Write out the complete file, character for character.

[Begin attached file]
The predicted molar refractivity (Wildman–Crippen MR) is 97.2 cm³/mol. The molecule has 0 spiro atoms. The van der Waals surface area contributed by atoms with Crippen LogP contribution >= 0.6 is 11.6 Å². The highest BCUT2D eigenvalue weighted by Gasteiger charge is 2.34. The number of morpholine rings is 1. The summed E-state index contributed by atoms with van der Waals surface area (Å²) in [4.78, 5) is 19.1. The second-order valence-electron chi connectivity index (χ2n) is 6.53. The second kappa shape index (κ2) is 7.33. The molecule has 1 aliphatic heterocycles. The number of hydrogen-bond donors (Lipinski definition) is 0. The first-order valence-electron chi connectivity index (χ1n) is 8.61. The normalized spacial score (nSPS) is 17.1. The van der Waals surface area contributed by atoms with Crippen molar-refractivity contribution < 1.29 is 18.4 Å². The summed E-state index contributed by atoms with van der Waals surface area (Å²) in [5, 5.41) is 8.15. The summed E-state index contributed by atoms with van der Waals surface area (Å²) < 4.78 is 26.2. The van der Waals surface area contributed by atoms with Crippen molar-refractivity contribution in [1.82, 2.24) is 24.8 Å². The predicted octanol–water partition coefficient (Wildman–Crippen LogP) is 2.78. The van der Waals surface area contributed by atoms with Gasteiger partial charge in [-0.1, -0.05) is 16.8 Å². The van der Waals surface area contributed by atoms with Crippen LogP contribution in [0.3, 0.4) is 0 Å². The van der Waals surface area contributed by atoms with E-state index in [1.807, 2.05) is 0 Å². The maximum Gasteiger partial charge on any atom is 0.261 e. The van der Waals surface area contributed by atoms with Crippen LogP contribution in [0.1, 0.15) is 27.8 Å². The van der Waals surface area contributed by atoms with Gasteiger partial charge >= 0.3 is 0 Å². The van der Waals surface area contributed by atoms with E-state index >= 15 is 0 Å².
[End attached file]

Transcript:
The predicted molar refractivity (Wildman–Crippen MR) is 97.2 cm³/mol. The molecule has 0 spiro atoms. The van der Waals surface area contributed by atoms with Crippen LogP contribution >= 0.6 is 11.6 Å². The highest BCUT2D eigenvalue weighted by Gasteiger charge is 2.34. The number of morpholine rings is 1. The summed E-state index contributed by atoms with van der Waals surface area (Å²) in [4.78, 5) is 19.1. The second-order valence-electron chi connectivity index (χ2n) is 6.53. The second kappa shape index (κ2) is 7.33. The molecule has 1 aliphatic heterocycles. The number of hydrogen-bond donors (Lipinski definition) is 0. The first-order valence-electron chi connectivity index (χ1n) is 8.61. The normalized spacial score (nSPS) is 17.1. The van der Waals surface area contributed by atoms with Crippen molar-refractivity contribution < 1.29 is 18.4 Å². The summed E-state index contributed by atoms with van der Waals surface area (Å²) in [5, 5.41) is 8.15. The summed E-state index contributed by atoms with van der Waals surface area (Å²) < 4.78 is 26.2. The van der Waals surface area contributed by atoms with Crippen molar-refractivity contribution in [1.82, 2.24) is 24.8 Å². The predicted octanol–water partition coefficient (Wildman–Crippen LogP) is 2.78. The van der Waals surface area contributed by atoms with Gasteiger partial charge in [-0.1, -0.05) is 16.8 Å². The van der Waals surface area contributed by atoms with Crippen LogP contribution in [0.3, 0.4) is 0 Å². The van der Waals surface area contributed by atoms with E-state index in [1.807, 2.05) is 0 Å². The maximum Gasteiger partial charge on any atom is 0.261 e. The van der Waals surface area contributed by atoms with Crippen LogP contribution in [0.1, 0.15) is 27.8 Å². The van der Waals surface area contributed by atoms with Gasteiger partial charge >= 0.3 is 0 Å². The van der Waals surface area contributed by atoms with E-state index >= 15 is 0 Å².